Christopher Tolkien pored through the scribbles and snatches that his father composed in his lifetime, and somehow managed to put it all together in this published form. He even offers commentary on each tale once it is finished. I often found that these commentaries are of little interest; I enjoyed the tales themselves more. Still, there are unique facts to be gleaned, such as such-and-such a page containing differences between this tale and that that Tolkien wrote, and a few interesting facts about his father.
The book contains the very beginning of Middle-Earth, as told to Eriol by Lindo.
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54 of 55 people found the following review helpful
5.0 out of 5 stars "Who was Iluvatar? Was he of the Gods?" November 6, 2002
Format:Paperback
"The Book of Lost Tales, Part 1" is the first of two volumes containing the very first versions J.R.R. Tolkien wrote of the legends that ultimately formed "The Silmarillion". He began writing these stories during World War I, and his quest for perfection in their form and presentation was so rigorous that he was unable to publish any version of "The Silmarillion" before his death in 1973. His son Christopher edited "The Silmarillion" for publication and followed it up with thirteen more volumes of his father's writings on Middle-earth and Valinor: "Unfinished Tales" and the mammoth twelve-volume series "The History of Middle-earth," of which "The Book of Lost Tales" comprises the first two volumes.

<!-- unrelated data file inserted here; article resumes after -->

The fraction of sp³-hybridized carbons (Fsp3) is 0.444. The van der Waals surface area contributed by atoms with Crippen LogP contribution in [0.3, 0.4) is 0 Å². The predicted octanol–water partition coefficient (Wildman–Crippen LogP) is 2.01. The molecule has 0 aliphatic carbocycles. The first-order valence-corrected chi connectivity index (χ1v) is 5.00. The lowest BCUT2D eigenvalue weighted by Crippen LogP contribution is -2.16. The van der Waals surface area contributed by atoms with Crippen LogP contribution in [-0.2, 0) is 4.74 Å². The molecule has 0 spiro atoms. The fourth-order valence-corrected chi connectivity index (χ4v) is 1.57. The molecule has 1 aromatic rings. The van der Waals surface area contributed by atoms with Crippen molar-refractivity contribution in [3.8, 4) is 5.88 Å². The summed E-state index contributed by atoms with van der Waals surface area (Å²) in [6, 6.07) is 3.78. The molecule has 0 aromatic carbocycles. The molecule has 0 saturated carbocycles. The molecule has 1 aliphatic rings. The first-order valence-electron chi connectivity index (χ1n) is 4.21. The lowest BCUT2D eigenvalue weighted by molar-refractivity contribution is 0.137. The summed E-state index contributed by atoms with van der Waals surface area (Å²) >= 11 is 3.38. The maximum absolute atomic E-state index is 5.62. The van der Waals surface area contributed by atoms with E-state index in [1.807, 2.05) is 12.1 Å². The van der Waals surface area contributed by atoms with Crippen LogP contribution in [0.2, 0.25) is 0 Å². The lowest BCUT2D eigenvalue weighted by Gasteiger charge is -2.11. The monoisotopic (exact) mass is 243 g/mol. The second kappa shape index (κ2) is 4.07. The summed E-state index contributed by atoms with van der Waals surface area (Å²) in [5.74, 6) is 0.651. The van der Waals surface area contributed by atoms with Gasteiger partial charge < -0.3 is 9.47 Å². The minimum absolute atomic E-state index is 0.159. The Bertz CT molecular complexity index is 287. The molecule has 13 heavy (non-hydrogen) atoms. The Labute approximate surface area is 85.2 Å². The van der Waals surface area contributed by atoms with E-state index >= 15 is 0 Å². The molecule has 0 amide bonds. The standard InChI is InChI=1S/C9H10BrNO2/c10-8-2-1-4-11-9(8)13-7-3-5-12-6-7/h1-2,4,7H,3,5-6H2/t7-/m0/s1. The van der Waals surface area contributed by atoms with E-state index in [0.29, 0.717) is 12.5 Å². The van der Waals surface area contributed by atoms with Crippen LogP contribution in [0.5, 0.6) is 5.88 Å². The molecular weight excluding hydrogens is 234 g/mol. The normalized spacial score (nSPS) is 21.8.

"The Silmarillion" itself fails to appeal to many readers of "The Hobbit" and "The Lord of the Rings," and the thirteen tomes that followed it will have even less appeal to such readers (except perhaps for the four volumes that show how Tolkien went about writing LotR). However, for Tolkien aficionados the History series (affectionately abbreviated HoMe) is essential reading, and "The Book of Lost Tales, Part 1" is not only its beginning but one of its most important volumes. In it are found versions of the early stories of "The Silmarillion" (the birth of the Two Trees, the coming of the Elves to Valinor, the flight of the Noldoli or Gnomes, later renamed the Noldor by Tolkien, into exile, and the making of the Sun and Moon) which are far fuller than any later versions written by Tolkien, but the plots and nomenclature of which are still far from evolving into their final forms. Reading these stories is necessary to gain a full appreciation of the beauty of Valinor and of the Trees, the Elves' longing for which underlies all of Tolkien's work.
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57 of 59 people found the following review helpful
4.0 out of 5 stars Excellent, but tough August 3, 2003
Format:Mass Market Paperback
It takes great strength of mind to be able to stick through this book, but if you're a true Tolkien fan, you'll love every minute of it. The Book of Lost Tales Part II continues the story of Eriol, a great mariner who finds his way to the lost island of Tol Eressëa, The Lonely Isle, where dwell a lost tribe of Elves. He continues to learn the stories of the ancient world they have to tell him, of the great heroes of the world after its corruption by the Dark Lord Melkor.
For readers of the Silmarillion, many of the stories are familiar. They are told, however, in greater detail than that which is set down in the Silmarillion, and contain several interesting literary differences. (Nearly all of which are expounded on by Christopher Tolkien, who is, of course, the son of John Ronald Reuel Tolkien.) Some are as small as name changes, some are opposing details about the events surrounding a character.